By Hannah Currie
Daughters of Peverell, Book 3
The last place Lady Wenderley Davis ever expected to find herself after swearing off princes forever was living in a palace with two of them. Even if it is only temporary. And she did agree to it. Kind of. Against her better judgement.
But then, she’s never been one to hide her heart, nor hold back help from anyone who needs it. And if ever there’s a family who need help, it’s this one.
As two weeks stretch to more, Wenderley throws all she has into showing the princes and their family how to smile again, and she’s loving every moment of it. Which is a problem. Because she’s very quickly becoming attached, and – as the man she’d rather forget keeps reminding her—the one thing she can’t do is stay.
Bring on the tears
That fall down my face
As I realize I’ve blown it again
I try so hard to hold it all together
But all I’m holding is broken
I scramble and grab
Grasp and hope
But I have nothing
I’ve fallen short
Make something good of this mess
You’re the only one who can
Catch my tears in your hands
Restore my soul
Help me to forgive myself
And let the pain go
And by the grace I know you offer
Take these broken pieces
All I have to give
And use them to create
When Alina asked me to come with her to meet Hodenia’s new princess this week, neither of us had expected we’d be coming for her funeral.
“Princess Rachana was the epitome of grace, her last days and months filled with kindness, despite the end she knew was coming. She will be missed by all of Hodenia but especially by her husband, Prince Marcos, and son, Prince Ryan.”
Marcos laid a hand on his young son’s shoulder. The boy barely moved, his focus set on the glossy wooden casket as if any moment it might open and the only relative he truly knew come back to him. Everything in me ached to go over and place a hand on Ryan’s other shoulder, let him know he wasn’t as alone as he felt.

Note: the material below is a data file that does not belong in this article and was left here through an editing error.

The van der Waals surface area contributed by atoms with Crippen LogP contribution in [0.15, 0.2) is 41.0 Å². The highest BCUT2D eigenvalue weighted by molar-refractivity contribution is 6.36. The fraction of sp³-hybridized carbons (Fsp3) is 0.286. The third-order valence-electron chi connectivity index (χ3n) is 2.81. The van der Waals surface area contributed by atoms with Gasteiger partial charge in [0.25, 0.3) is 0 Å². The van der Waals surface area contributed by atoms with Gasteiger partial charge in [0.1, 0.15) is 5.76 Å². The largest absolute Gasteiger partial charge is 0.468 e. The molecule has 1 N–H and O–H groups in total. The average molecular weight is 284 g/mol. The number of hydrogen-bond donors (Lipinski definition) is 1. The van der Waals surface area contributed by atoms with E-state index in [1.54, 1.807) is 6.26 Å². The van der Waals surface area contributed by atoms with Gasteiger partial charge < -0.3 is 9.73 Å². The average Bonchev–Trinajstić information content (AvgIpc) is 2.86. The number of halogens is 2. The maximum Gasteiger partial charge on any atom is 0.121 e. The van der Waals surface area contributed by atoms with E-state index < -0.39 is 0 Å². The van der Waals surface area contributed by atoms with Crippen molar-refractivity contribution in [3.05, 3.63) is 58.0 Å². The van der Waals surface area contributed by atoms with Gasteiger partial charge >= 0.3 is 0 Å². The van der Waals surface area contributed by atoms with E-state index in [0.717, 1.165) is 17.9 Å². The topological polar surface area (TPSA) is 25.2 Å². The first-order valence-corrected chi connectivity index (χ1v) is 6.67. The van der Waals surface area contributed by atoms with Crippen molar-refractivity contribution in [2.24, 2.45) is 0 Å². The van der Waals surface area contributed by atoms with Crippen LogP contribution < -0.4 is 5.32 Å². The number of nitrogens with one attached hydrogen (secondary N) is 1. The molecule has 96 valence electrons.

No, not on his shoulder. I wanted to pick the little boy up and cuddle him close. Sit right down there on the grass and pull him into my lap, smothering him with the certainty that he wasn’t alone.
But, of course, that would hardly be appropriate in such a setting. Even if he did know me. Which he didn’t. At all. Although, I had danced with his father. Once. What felt like a lifetime ago. When I was still naïve enough to think everyone had the option of marrying for love. And that a moment of defiance was limited to simply a moment.
Come on, Wenderley. God forgave you, remember? You’ve got to let it go.
I let my gaze stray to Prince Marcos again, as if the sight of the strong man weeping wasn’t clawing my heart to pieces.
No, not weeping. Weeping intimated loud noises, hiccupping, a loss of control. Prince Marcos showed none of these. His broad shoulders didn’t shake nor his hands tremble. His back was as straight as ever, showcasing every inch of his six-foot-plus frame as he stared somewhere beyond the shoulder of the man leading the graveside ceremony.
But those tears, the proof of pain sliding down his face. He must have truly loved his wife. Despite what the papers said. I wished he hadn’t. It would have been easier on my heart if he’d stood there, stoic, emotionless, and still.
“Today, as we say goodbye to Princess Rachana—mother, wife, friend, and princess—let us hold on to the fact that she will forever be in our hearts, having left a grand legacy of love. Her life of twenty-four years was far too short, but she made a difference. Perhaps that is the greatest legacy of all.”
Marcos squeezed Ryan’s shoulder. I forced myself to look away.
I shouldn’t have even been here. The funeral was one thing but this private graveside burial? It should have been close friends and family only.
Of course, friends were difficult to define when you were the rulers of a kingdom.
The sun hit the coffin at just the right angle to send a burst of glare into my eyes. Didn’t the sun know it was supposed to hide behind clouds during funerals? Funerals were supposed to be dark and gloomy, preferably with enough drizzly rain to make everyone miserable and add enough wetness to everyone’s cheeks to make it unclear as to who was really crying and who was there for the show.